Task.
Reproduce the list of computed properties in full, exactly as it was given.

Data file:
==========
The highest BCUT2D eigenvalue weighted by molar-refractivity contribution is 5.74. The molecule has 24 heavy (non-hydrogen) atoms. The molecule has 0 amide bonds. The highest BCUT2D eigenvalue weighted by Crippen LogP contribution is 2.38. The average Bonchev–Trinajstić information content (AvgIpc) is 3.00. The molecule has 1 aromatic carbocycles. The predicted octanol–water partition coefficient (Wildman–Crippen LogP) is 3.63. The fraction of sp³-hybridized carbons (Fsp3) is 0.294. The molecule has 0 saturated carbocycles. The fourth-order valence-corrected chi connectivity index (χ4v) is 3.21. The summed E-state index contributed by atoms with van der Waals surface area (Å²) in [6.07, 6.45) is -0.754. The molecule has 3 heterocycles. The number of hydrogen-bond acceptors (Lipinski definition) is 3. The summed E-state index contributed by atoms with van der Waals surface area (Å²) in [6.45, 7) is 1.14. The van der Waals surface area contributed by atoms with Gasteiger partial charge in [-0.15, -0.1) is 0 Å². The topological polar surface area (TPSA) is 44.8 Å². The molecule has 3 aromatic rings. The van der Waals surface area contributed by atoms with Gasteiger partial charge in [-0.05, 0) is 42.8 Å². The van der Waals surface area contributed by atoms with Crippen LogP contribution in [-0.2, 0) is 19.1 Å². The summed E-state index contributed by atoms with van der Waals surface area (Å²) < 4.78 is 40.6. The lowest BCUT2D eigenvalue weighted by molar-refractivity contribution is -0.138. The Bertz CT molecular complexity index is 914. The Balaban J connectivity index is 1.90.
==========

The highest BCUT2D eigenvalue weighted by molar-refractivity contribution is 5.74. The molecule has 24 heavy (non-hydrogen) atoms. The molecule has 0 amide bonds. The highest BCUT2D eigenvalue weighted by Crippen LogP contribution is 2.38. The average Bonchev–Trinajstić information content (AvgIpc) is 3.00. The molecule has 1 aromatic carbocycles. The predicted octanol–water partition coefficient (Wildman–Crippen LogP) is 3.63. The fraction of sp³-hybridized carbons (Fsp3) is 0.294. The molecule has 0 saturated carbocycles. The fourth-order valence-corrected chi connectivity index (χ4v) is 3.21. The summed E-state index contributed by atoms with van der Waals surface area (Å²) in [6.07, 6.45) is -0.754. The molecule has 3 heterocycles. The number of hydrogen-bond acceptors (Lipinski definition) is 3. The summed E-state index contributed by atoms with van der Waals surface area (Å²) in [6.45, 7) is 1.14. The van der Waals surface area contributed by atoms with Gasteiger partial charge in [-0.15, -0.1) is 0 Å². The topological polar surface area (TPSA) is 44.8 Å². The molecule has 3 aromatic rings. The van der Waals surface area contributed by atoms with Gasteiger partial charge in [-0.05, 0) is 42.8 Å². The van der Waals surface area contributed by atoms with Crippen LogP contribution in [-0.2, 0) is 19.1 Å². The summed E-state index contributed by atoms with van der Waals surface area (Å²) < 4.78 is 40.6. The lowest BCUT2D eigenvalue weighted by molar-refractivity contribution is -0.138. The Bertz CT molecular complexity index is 914. The Balaban J connectivity index is 1.90.